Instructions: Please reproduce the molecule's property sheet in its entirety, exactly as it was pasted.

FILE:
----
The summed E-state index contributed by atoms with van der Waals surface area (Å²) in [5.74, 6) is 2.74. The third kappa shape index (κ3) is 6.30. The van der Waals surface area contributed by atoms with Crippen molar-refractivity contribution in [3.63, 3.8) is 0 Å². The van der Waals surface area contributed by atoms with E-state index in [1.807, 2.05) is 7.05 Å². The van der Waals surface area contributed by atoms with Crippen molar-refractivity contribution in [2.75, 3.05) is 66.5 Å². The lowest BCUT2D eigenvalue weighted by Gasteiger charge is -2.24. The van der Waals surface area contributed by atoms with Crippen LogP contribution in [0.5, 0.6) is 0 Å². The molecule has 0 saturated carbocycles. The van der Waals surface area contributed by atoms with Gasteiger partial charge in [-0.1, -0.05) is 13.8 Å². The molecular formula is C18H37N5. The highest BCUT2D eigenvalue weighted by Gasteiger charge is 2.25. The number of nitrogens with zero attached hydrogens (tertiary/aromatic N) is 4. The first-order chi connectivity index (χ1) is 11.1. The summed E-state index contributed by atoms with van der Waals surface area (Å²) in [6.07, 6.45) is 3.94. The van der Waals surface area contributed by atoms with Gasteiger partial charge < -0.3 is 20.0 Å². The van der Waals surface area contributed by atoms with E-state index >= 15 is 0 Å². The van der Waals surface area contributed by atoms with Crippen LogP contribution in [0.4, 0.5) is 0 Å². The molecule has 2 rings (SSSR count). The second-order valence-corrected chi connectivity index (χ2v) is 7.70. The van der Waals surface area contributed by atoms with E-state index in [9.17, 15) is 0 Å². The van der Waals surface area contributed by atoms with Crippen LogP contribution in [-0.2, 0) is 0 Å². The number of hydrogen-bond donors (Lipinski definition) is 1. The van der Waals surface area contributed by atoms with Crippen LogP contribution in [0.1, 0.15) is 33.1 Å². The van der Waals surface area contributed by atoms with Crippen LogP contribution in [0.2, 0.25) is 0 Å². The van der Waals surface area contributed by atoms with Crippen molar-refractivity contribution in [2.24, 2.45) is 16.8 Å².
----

The summed E-state index contributed by atoms with van der Waals surface area (Å²) in [5.74, 6) is 2.74. The third kappa shape index (κ3) is 6.30. The van der Waals surface area contributed by atoms with Crippen molar-refractivity contribution in [3.63, 3.8) is 0 Å². The van der Waals surface area contributed by atoms with E-state index in [1.807, 2.05) is 7.05 Å². The van der Waals surface area contributed by atoms with Crippen molar-refractivity contribution in [2.75, 3.05) is 66.5 Å². The lowest BCUT2D eigenvalue weighted by Gasteiger charge is -2.24. The van der Waals surface area contributed by atoms with Crippen LogP contribution in [0.5, 0.6) is 0 Å². The molecule has 0 saturated carbocycles. The van der Waals surface area contributed by atoms with Gasteiger partial charge in [-0.1, -0.05) is 13.8 Å². The molecular formula is C18H37N5. The highest BCUT2D eigenvalue weighted by Gasteiger charge is 2.25. The number of nitrogens with zero attached hydrogens (tertiary/aromatic N) is 4. The first-order chi connectivity index (χ1) is 11.1. The summed E-state index contributed by atoms with van der Waals surface area (Å²) in [6.07, 6.45) is 3.94. The van der Waals surface area contributed by atoms with Gasteiger partial charge < -0.3 is 20.0 Å². The van der Waals surface area contributed by atoms with E-state index >= 15 is 0 Å². The van der Waals surface area contributed by atoms with Crippen LogP contribution in [0.4, 0.5) is 0 Å². The molecule has 2 rings (SSSR count). The second-order valence-corrected chi connectivity index (χ2v) is 7.70. The van der Waals surface area contributed by atoms with E-state index in [9.17, 15) is 0 Å². The van der Waals surface area contributed by atoms with Crippen LogP contribution in [-0.2, 0) is 0 Å². The number of hydrogen-bond donors (Lipinski definition) is 1. The van der Waals surface area contributed by atoms with Crippen LogP contribution in [0.1, 0.15) is 33.1 Å². The van der Waals surface area contributed by atoms with Crippen LogP contribution in [0.2, 0.25) is 0 Å². The van der Waals surface area contributed by atoms with Crippen molar-refractivity contribution in [2.24, 2.45) is 16.8 Å².